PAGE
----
BOSTON (TheStreet) -- Back in 1901, under the McKinley administration, the national debt amounted to $28 for every man, woman and child.
It's ballooned to more than $13.4 trillion -- as of last week, $43,507 for every resident of the U.S.
To indulge a flight of fancy, if global bill collectors came knocking at your door, to whom, and for what, would you owe money?
Government debt held by the public totaled about $7.6 trillion at the end of Fiscal Year 2009 and is in the form of Treasury securities such as bills, notes and bonds. The "public" holding this debt includes individuals, corporations, state and local governments, Federal Reserve banks and foreign governments.
There's also nearly $4.4 trillion in intragovernmental debt, when one part of the government borrows from another. This includes debt held by government funds, including the Social Security ($2.5 trillion in FY2009) and Medicare ($372 billion in FY2009) trust funds.
The sum of debt held by the public and intragovernmental debt equals gross federal debt, subject to a statutory ceiling. Congress, for example, raised the debt limit twice during FY2009 -- from $10.6 trillion to $11.3 trillion in October 2008, then and again to $12.1 trillion in February 2009 with the passage of the stimulus act. In December, the limit went up to $12.4 trillion and in February was raised again to $14.3 trillion.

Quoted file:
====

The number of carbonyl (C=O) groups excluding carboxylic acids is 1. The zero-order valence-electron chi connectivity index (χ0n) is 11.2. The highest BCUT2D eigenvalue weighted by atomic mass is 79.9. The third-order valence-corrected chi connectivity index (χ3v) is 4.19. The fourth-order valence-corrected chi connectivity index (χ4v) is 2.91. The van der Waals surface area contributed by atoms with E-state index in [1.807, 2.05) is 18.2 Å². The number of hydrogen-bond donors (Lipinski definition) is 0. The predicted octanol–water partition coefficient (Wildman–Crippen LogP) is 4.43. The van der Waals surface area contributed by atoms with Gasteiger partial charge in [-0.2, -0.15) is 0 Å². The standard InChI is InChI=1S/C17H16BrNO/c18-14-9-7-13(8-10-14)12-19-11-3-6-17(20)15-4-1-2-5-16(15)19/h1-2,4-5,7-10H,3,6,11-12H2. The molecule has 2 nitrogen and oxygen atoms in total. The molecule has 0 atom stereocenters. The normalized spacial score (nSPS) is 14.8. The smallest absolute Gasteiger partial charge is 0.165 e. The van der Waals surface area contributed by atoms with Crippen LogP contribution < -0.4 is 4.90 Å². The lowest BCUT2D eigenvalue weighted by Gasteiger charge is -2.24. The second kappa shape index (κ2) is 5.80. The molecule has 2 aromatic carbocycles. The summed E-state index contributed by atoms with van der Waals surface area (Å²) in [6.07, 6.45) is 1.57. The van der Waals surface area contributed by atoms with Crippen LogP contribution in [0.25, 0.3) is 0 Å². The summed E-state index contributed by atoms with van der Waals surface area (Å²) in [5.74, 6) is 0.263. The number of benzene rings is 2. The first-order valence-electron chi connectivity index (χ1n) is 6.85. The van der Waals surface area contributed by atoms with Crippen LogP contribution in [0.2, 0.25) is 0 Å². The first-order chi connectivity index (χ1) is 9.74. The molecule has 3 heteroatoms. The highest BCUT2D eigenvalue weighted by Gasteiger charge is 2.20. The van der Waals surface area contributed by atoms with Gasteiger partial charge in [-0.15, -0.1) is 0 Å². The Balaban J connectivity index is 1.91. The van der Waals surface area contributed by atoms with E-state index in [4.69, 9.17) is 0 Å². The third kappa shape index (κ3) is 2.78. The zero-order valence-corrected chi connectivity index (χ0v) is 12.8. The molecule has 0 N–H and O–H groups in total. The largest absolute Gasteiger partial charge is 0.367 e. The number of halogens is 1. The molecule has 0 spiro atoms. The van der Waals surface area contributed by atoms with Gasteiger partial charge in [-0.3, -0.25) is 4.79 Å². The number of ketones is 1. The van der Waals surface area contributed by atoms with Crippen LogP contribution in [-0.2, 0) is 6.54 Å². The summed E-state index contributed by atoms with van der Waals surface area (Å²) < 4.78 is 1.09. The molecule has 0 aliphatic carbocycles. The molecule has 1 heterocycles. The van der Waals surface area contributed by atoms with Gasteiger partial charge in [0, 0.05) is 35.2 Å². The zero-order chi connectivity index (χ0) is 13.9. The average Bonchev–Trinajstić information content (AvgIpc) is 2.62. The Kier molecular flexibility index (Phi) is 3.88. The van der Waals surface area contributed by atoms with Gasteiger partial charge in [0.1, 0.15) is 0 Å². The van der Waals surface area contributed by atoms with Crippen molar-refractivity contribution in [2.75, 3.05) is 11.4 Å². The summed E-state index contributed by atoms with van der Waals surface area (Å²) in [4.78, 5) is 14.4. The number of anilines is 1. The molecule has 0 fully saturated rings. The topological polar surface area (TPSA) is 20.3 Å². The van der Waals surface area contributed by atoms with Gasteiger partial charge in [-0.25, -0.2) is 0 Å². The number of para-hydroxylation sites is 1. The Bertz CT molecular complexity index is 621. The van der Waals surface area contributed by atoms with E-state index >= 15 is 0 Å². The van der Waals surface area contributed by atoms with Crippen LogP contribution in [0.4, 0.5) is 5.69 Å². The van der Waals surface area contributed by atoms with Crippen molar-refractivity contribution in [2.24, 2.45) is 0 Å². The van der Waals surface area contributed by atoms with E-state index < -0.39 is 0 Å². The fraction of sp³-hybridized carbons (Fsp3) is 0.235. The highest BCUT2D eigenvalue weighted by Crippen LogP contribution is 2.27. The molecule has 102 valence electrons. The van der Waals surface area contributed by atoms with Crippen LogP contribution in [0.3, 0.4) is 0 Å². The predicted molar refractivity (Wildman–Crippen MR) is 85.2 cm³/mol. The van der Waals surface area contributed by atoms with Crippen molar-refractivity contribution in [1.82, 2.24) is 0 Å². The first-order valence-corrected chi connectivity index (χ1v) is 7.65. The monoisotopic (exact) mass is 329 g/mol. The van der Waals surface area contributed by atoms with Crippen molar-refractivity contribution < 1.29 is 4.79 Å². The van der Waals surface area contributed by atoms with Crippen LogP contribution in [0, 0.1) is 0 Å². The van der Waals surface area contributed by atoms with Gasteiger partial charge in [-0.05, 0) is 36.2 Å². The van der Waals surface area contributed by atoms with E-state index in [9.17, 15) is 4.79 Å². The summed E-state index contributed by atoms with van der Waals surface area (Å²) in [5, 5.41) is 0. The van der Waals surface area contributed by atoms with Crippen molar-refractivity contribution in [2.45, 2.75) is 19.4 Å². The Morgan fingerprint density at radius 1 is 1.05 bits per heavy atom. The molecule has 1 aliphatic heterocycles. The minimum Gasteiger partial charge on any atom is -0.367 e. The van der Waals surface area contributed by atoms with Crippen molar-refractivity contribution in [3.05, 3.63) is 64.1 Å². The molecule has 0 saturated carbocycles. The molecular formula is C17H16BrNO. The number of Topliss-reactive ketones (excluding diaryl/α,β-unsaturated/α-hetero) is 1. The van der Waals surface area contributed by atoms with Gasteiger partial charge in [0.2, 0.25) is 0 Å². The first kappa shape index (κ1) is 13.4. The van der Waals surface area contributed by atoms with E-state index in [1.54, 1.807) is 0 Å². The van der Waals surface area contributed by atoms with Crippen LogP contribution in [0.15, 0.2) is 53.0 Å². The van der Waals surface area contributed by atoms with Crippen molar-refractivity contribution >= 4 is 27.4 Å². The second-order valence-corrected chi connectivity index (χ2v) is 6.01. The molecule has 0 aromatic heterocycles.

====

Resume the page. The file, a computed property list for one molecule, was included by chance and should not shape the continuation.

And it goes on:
Debt held by the public totals $8.9 trillion; intragovernmental holdings amount to more than $4.5 trillion. If, hypothetically, we all were forced to pay up, the public share of the debt is where those obligations would lie.
But as you write out those checks, make sure to have a lot of air-mail stamps.
Major foreign holders of Treasury securities, through June, include mainland China ($843.7 billion); Japan ($803.6 billion); the United Kingdom ($362.2 billion); a grouping classified as "oil exporters" that includes Ecuador, Venezuela, Indonesia, Bahrain, Iran, Iraq, Kuwait, Oman, Qatar, Saudi Arabia, the United Arab Emirates, Algeria, Gabon, Libya and Nigeria ($223 billion); "Caribbean banking centers" that include the Bahamas, Bermuda, Cayman Islands, Netherlands Antilles and Panama ($165.2 billion); Brazil ($158.4 billion); Hong Kong ($141 billion) Taiwan ($128.6 billion); Russia ($123.4 billion); Switzerland ($100.1 billion); Luxembourg ($97.5); Canada ( $94 billion); and Germany ($53.5 billion). And the list goes on. The total: $4,009.2 billion.